Can Rwanda Be a Model of Success for the East African Community?
WASHINGTON, D.C., March 12, 2012 — The advancement of women’s rights in Africa, and the obstacles and opportunities women face there will be the focus of the American Bar Association Section of International Law when it meets at the Kigali Serena Hotel in Kigali, Rwanda, on March 14.
“Rwanda has risen above its violent past to become a leader in the East African Community,” said Michael Burke, chair, ABA Section of International Law. “The country’s progress in the promotion of women’s rights and access to justice as well the advancement of women in the legal profession has proven Rwanda’s commitment to the rule of law.”
Leading women’s rights experts will analyze the current state of women’s rights on the continent in comparison with Rwanda’s progressive steps to promote women’s rights. The program will explore how continued monitoring and evaluation can contribute to the empowerment of women in Africa.
Session topics will include recent successes and challenges in women’s health issues, business and economic development, and access to justice. This program will conclude the Section of International Law International Legal Exchange program that took place in Dar es Salaam and Arusha, Tanzania, and Kigali, Rwanda.
The following programs are highlights of the meeting and feature experts from key posts within the Rwandan government and judiciary, educational institutions and legal community.
Session highlights include:
What are the Greatest Challenges Facing Women’s Rights in the East African Community Today, and How to Continue to Move Forward? (9 – 10:30 a.m.)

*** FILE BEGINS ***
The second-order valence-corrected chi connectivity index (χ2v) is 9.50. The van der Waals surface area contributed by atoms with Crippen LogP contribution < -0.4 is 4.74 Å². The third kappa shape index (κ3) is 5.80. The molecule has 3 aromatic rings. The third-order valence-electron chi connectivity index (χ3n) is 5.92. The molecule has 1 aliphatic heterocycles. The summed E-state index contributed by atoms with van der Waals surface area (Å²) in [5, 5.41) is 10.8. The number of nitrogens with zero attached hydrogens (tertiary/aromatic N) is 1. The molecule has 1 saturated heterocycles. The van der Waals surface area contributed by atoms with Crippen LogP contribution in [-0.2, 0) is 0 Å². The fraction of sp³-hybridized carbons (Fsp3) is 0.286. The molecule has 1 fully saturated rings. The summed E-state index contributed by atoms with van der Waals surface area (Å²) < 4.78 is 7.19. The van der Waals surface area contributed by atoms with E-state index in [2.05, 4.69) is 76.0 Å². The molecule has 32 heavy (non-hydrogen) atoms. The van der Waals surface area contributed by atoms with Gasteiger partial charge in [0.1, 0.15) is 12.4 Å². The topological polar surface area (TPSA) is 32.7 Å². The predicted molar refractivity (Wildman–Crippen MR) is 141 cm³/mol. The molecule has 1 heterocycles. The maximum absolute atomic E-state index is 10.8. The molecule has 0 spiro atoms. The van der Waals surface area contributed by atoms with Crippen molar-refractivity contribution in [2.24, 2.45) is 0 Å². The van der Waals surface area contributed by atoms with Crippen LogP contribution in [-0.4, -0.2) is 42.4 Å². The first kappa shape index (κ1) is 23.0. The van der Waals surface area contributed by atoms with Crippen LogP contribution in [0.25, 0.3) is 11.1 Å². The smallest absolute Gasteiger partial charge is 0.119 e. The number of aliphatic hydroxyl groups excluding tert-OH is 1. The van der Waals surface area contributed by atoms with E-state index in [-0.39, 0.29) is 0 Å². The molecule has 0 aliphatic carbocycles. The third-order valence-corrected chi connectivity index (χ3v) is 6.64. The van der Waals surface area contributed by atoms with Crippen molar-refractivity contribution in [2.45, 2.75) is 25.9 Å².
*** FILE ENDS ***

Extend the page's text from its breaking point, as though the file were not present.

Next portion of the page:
- Dr. Agnes Bingwaho, Minister of Health
- Toni Habinshuti, Partners in Health
- Elisa Slattery, Center for Reproductive Rights
- Josephine Uwamariya, ActionAid Rwanda
- Kayitesi Usta, Senior Lecturer in Law, University of Rwanda
International Conventions and Their Enforcement – Can the African Charter on Human and People’s Rights, ICESCR, ICCPR, CRC and CEDAW Play a Role in the Advancement of Women’s Rights in Africa? (10:45 a.m. – 12:15 p.m.)
- Hon. Dora Byamukama, Representative from Uganda to the East African Legislative Assembly
- Hon. Sylvie Zaïnabo Kayitesi, Deputy Chief Justice of the Supreme Court of Rwanda and Vice Chair, African Commission for Human and Peoples’ Rights
- Donnah Kamanshazi, UNIFEM
- Hon. Emily Kayitesi, Justice of the Supreme Court and member of the EAC Court of Justice (invited);
- Hon. Aloisea Inyumba, Minister for Gender & Family Promotion (invited)
Prioritization and Advancement of Women’s Rights – Can Rwanda be a Model of Success for the East African Community? (2 – 3 p.m.)
- Professor Gertrude Fester, Deputy Director for the Center for Gender and Development Studies, Kigali Institute of Education;
- Lisa Martilotta, Executive Director, Akilah Institute for Women;
- S. Connie Bwiza, Minister of Parliament;
- Clare Akamanzi, Chief Operating Officer, Rwanda Development Board
- Zimulinda Ingabire, Ministry of Gender and Family Promotion (invited)
- Christine E. Silverberg, Wolch de Wit Silverberg & Watts, Calgary, Canada
Providing Greater Access to Legal Institutions and Bettering Enforcement (3:45 – 5:15 p.m.)
- Jean Chryostome, Hagaruka
- Hélène Despierres, Legal Aid Coordinator, Avocats Sans Frontières
- Didas Kayihura, Fountain Law Chambers and former NUR Law School Dean
- Florence Mukamugema, Administrative Law Professor, National University of Rwanda
- Naome Umuhoza, Legal Aid Clinic Professor, National University of Rwanda
- Andrews Kananga, Coordinator/Head of Secretariat, Legal Aid Forum, Kigali
There is no charge for media covering this event. For media credentialing and conference materials, or to interview speakers, please contact Christina Heid at +250 786 478028, Christina.Heid@americanbar.org or Betsy Adeboyejo at 202-661-1039, Betsy.Adeboyejo@Americanbar.org.
With nearly 400,000 members, the American Bar Association is the world’s largest voluntary professional membership organization. As the national voice of the legal profession, the ABA works to improve the administration of justice, promotes programs that assist lawyers and judges in their work, accredits law schools, provides continuing legal education, and works to build public understanding around the world of the importance of the rule of law.
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